Bonding with stepchildren

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parent reading to children
Reading to your stepchildren can create a bond
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Bonding with stepchildren is often a labor of love.

In this day and age, blended families are the norm, rather than the exception. Because of this, it's common to have to figure out ways to make two different families work together.

Attempting to get along with stepchildren is often trying; however, it is key if you want to make your blended family work. A crucial step in creating a relationship with your stepchildren is to bond with them. Bonding with stepchildren often sounds easier than it is, but you'll need to if you want your families to mesh well.

Consider Their Feelings

Before you attempt to bond with your stepchildren, you'll need to take their feelings into consideration. Watching your parents divorce is often heart-wrenching and the idea of someone taking your mom or dad's place in the marriage is impossible to understand. The children may be angry, confused, hurt or scared.

It's important to understand these feelings when you attempt to bond with the child. Suggesting participating in an activity the child does with the parent you aren't married to may seem like a good idea, however, it usually isn't. For instance, if your stepchild likes planting flowers with his mother, performing this activity with him may make it seem like you are trying to replace her, which may make the child resent you.

Creating a relationship and memories with new activities is ideal.

Have Fun

Although going on adventures everyday isn't ideal, doing so every once in a while is fun. If you are all together for the weekend, plan a family movie night and tuck in for a marathon that has appeals to everyone.

Getting out of the house and going into a neutral setting can make spending time with your stepchild enjoyable and memorable.

Going to the beach, an amusement park or the playground, or even riding a bike around the neighborhood can help you bond with your stepchild. If you have children, too, taking them all to a place like this encourages them to spend time together and have fun. Performing activities in which you need to work together is often helpful, as well. Playing sports is not only enjoyable, but requires you to work as a team in order to get the job done.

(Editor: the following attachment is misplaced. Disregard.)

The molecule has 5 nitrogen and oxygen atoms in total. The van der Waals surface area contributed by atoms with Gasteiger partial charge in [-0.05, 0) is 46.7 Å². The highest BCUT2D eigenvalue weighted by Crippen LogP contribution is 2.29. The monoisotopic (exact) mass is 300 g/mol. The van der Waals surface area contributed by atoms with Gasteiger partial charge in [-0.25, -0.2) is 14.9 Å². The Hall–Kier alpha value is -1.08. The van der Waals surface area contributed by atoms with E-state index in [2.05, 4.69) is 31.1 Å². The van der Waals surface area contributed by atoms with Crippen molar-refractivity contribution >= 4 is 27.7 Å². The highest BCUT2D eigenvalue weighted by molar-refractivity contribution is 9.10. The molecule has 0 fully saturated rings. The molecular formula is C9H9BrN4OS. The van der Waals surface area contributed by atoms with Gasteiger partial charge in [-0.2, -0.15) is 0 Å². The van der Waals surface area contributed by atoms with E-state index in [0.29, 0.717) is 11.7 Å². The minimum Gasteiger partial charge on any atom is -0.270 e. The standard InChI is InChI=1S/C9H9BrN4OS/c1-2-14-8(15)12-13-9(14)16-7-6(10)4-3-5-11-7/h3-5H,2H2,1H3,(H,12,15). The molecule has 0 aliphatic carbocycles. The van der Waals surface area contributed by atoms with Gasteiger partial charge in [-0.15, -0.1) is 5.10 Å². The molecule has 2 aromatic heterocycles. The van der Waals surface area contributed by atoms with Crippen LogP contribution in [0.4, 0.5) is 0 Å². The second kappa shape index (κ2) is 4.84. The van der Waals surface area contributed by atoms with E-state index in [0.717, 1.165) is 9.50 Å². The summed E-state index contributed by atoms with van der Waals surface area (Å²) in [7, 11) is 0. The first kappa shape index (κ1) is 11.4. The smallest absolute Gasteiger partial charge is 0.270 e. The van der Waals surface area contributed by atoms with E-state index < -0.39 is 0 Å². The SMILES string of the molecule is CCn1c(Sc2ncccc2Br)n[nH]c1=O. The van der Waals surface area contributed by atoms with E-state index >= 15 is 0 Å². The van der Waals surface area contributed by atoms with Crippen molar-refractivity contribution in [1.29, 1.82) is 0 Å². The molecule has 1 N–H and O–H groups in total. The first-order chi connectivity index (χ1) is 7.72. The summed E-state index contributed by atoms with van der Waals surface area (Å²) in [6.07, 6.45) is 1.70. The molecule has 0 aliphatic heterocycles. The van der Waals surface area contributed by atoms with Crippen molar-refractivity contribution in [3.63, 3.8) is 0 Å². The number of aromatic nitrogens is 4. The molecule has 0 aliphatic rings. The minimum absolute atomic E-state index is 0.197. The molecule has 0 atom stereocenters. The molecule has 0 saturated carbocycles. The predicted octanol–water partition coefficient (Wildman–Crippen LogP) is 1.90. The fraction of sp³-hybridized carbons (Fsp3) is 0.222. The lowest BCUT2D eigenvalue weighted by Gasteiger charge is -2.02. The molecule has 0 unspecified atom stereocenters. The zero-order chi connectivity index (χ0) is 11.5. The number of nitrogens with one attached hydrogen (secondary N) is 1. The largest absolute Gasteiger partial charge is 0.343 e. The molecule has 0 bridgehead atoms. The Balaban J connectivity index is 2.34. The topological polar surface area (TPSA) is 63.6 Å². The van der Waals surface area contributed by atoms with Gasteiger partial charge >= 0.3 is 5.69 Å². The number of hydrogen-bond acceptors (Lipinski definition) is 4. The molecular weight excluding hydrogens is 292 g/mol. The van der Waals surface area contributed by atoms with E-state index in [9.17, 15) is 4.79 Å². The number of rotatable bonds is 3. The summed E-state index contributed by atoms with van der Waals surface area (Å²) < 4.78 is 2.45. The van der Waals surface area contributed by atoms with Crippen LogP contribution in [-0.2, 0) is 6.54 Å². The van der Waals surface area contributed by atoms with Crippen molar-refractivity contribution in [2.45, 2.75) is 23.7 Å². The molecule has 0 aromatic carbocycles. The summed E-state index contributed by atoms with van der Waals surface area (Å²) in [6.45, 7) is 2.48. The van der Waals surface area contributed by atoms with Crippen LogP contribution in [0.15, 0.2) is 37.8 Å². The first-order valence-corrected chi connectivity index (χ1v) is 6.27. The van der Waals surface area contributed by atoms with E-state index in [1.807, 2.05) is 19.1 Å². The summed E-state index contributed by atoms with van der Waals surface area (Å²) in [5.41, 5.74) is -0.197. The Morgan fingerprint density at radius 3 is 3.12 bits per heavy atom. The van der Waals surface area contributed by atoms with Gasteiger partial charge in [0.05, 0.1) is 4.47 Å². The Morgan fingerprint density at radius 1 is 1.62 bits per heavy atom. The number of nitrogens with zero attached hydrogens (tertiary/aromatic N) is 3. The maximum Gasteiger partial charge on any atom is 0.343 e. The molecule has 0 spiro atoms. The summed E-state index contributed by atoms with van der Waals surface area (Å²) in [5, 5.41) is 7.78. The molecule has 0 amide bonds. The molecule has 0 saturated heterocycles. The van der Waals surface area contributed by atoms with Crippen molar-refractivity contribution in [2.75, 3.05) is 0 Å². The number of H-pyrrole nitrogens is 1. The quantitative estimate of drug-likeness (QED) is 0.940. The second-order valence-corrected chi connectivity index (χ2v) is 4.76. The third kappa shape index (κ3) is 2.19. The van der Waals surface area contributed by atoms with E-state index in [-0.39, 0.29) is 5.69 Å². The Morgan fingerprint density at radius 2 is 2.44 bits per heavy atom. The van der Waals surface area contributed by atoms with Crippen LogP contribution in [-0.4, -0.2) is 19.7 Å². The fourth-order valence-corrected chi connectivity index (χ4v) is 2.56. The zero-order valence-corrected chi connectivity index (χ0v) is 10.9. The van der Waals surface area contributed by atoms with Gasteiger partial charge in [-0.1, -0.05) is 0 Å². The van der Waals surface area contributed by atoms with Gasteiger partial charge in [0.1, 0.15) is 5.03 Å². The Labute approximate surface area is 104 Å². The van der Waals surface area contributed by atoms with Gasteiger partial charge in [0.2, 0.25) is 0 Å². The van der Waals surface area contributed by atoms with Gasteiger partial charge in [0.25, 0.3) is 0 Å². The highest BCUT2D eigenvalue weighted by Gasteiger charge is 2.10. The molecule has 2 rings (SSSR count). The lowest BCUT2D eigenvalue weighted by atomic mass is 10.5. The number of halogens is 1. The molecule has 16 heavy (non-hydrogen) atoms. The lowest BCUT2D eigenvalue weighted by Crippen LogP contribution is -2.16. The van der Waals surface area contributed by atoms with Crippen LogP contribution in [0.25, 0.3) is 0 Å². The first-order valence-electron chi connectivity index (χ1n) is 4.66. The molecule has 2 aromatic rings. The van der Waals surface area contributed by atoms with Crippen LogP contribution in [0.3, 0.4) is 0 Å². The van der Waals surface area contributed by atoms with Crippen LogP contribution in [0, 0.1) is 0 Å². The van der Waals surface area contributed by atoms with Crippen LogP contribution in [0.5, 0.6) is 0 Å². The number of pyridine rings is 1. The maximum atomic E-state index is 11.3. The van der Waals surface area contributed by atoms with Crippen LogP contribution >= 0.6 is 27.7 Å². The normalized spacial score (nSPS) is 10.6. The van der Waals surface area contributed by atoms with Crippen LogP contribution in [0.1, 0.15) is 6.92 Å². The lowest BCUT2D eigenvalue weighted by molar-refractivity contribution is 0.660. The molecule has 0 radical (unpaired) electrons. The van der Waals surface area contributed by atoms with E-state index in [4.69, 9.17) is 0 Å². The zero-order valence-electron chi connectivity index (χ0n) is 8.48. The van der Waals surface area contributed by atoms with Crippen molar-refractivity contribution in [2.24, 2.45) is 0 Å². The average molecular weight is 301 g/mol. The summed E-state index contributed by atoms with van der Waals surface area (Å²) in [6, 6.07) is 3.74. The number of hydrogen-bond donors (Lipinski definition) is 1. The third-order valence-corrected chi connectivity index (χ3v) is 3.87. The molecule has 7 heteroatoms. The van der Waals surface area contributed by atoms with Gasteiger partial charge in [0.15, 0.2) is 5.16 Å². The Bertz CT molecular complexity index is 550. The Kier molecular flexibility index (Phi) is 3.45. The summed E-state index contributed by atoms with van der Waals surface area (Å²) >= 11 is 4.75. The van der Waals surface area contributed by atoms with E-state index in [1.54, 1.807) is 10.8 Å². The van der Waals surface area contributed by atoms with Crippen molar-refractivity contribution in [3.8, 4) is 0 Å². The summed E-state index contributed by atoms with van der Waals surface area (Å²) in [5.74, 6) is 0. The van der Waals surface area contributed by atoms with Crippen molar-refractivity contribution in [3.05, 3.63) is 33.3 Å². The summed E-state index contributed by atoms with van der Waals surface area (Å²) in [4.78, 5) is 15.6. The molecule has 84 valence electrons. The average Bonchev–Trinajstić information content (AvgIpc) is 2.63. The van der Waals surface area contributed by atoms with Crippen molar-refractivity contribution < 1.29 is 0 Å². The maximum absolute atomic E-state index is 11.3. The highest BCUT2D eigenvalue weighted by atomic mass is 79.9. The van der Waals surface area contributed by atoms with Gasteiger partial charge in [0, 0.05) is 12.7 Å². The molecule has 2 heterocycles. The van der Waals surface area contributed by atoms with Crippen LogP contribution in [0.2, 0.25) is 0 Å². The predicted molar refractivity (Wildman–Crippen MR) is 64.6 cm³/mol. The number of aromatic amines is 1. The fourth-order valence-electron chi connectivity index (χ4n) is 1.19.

It may sound like a no-brainer, but respecting the stepchild is essential to building a relationship. Respect means not only treating him with respect, but also means respecting his parents and the life he has with both of them.

Never bad-mouth the other parent in front of the child nor criticize the things they do together. Doing so will only cause tension between you and the parent and issues with the stepchild. Instead, speak highly of the child's parent. Make it clear you do not want to replace the other parent; rather, you want to be a part of the child's life, as well.

Respecting the stepchild also means listening to his concerns and making sure you show him you understand. Creating an environment in which the child is always heard and won't be judged is also crucial in bonding with stepchildren. Showing the child his thoughts, ideas and feelings are appreciated can make him feel more welcome in the home and comfortable with you.

Additionally, avoid entering the relationship trying to enforce rules upon the child. Although the child does need boundaries, it should be up to the biological parent to implement these rules, at least at the beginning. Once you become comfortable with the child, work with your spouse to set limits with your stepchild.

Creating a relationship with a stepchild is a process and it may take quite a while before you get the kind of relationship you desire. It's important not to give up or become frustrated. With time and patience, you'll likely become close and bond well with your stepchild.


Help Guide: Guide to Step-Parenting and Blended Families

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